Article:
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The Daily Tar Heel

Column: Voting in the presidential election is a privilege — exercise it.

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A student fills out his ballot at the Holy Trinity Lutheran Church polling location on Tuesday, Nov. 8, 2022.

Only 13.8 percent of registered North Carolina voters showed out to vote in 2023 municipal elections. Voting allows each individual to elect officials who will make decisions that impact their own lives and those around them, and it is a staple of American democracy – yet most people don't engage with politics.

With the upcoming 2024 presidential election most likely sporting two objectionable candidates — current President Joe Biden and former President Donald Trump — many people said they won’t be voting. Forty-nine percent of people aged 18-to-29 say they definitely will. That's eight percentage points down from the 2020 election. This statement is detrimental not only to democracy but also to the people who implemented policies will affect most.

Consciously choosing not to participate in politics — whether it be voting or simply discussing it — demonstrates immense privilege.

In general, Americans are discouraged by the state of national politics, with 30 percent of people saying that they dislike both the Republican and Democratic parties — a record high. Only 16 percent of adults in America said they trusted the federal government, which is among the lowest levels in 70 years of polling.

This distrust of the national government can be traced back to a lack of quality candidates and elected officials, which can mainly be improved by an increase in voter turnout.

Some Americans said that they don’t keep up with politics or don’t care who’s running, but those are the statements that show privilege the most.

Being able to not care about the affairs around you shows that the decisions being made don’t affect you as much as they do others. It shows a lack of understanding of their impacts on other Americans.

The presidential options this year might not be the best — with each candidate being way over the average retirement age and one being charged with 91 criminal offenses — but acting aloof toward the outcome of the election is not the answer.

Rather than focusing on the candidates, a better approach would be to focus on their platforms and the goals they hope to achieve in office – like deciding whether to prioritize a candidate who supports an extremely deadly border along the southern states of the U.S. or one who supports a reformation of the immigration system

Ignoring issues because they are hard to hear is not a good reason to be disengaged with them. Not having discussions about certain issues is a choice many are not able to have, and these affairs impact others far more than the slight discomfort you might feel discussing them.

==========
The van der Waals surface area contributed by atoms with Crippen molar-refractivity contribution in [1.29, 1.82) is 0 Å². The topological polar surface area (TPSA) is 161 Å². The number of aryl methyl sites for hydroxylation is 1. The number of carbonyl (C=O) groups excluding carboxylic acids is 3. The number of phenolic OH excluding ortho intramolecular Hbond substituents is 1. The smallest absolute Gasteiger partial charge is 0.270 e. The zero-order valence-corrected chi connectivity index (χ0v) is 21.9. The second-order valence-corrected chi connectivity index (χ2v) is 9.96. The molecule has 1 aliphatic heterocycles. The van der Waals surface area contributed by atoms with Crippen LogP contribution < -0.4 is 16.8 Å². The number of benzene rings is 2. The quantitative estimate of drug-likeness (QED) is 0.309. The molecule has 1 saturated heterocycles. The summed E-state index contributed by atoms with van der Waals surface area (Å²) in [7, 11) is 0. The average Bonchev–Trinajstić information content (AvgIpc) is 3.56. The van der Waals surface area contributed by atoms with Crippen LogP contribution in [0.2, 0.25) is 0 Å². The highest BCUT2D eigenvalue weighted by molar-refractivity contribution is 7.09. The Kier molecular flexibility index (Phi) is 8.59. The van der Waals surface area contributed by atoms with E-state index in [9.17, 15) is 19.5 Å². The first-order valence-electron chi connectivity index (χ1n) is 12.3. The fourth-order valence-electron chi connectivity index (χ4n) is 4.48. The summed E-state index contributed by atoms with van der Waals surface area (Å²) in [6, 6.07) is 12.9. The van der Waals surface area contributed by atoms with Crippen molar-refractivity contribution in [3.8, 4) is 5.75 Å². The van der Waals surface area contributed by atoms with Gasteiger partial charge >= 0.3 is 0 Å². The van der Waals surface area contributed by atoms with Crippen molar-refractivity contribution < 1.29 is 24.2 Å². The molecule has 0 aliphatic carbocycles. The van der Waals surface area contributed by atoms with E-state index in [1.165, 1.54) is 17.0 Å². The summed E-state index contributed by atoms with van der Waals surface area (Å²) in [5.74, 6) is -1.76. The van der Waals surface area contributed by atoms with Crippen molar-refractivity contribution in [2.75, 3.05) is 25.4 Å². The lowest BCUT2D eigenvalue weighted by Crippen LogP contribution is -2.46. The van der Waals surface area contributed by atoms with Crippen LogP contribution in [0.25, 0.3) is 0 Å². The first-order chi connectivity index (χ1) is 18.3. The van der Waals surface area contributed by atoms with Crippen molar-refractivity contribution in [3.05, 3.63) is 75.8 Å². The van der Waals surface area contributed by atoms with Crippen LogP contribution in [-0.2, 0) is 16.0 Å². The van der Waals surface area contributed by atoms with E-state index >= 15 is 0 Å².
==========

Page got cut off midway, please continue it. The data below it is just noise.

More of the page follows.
Some Americans are uncomfortable discussing the Israel-Hamas war in Gaza because they do not want to seem uninformed or damage relationships, but it is discussions like these that promote understanding and facilitate change.

State politics are also often indirectly influenced by national issues, further emphasizing the importance of caring about national elections. State governments are the ones who decide abortion and reproductive laws. This was not true, though, until the Supreme Court decision in Dobbs v. Jackson, which overturned the protection to have an abortion under the Constitution.

In addition to the presidential election, elections for North Carolina governor, lieutenant governor, North Carolina Supreme Court justices and over a dozen more positions are happening this year, meaning voting (specifically state-wide) is especially important this election season.

With Gov. Roy Cooper being ineligible to run for governor again, the party in power could switch, causing several policy changes for the state — including those concerning reproductive rights. Democratic Justice Michael Morgan is also not returning to his position, opening the way for Republicans to take a 6-1 majority on our state’s Supreme Court.

Many Americans don’t have ready access to political information, so if you have the resources to stay informed and participate, you should, if not for yourself, for those underrepresented parties.

Staying informed and participating in elections positively impacts American democracy and the lives of everyone in America, and it widens your perspective on matters and the world in general. Abstaining from the discussion and participation in politics shows privilege and complacency more than anything else.

Privilege and complacency are personal feelings, but their influence on your voting habits impacts all Americans.

@dthopinion | opinion@dailytarheel.com

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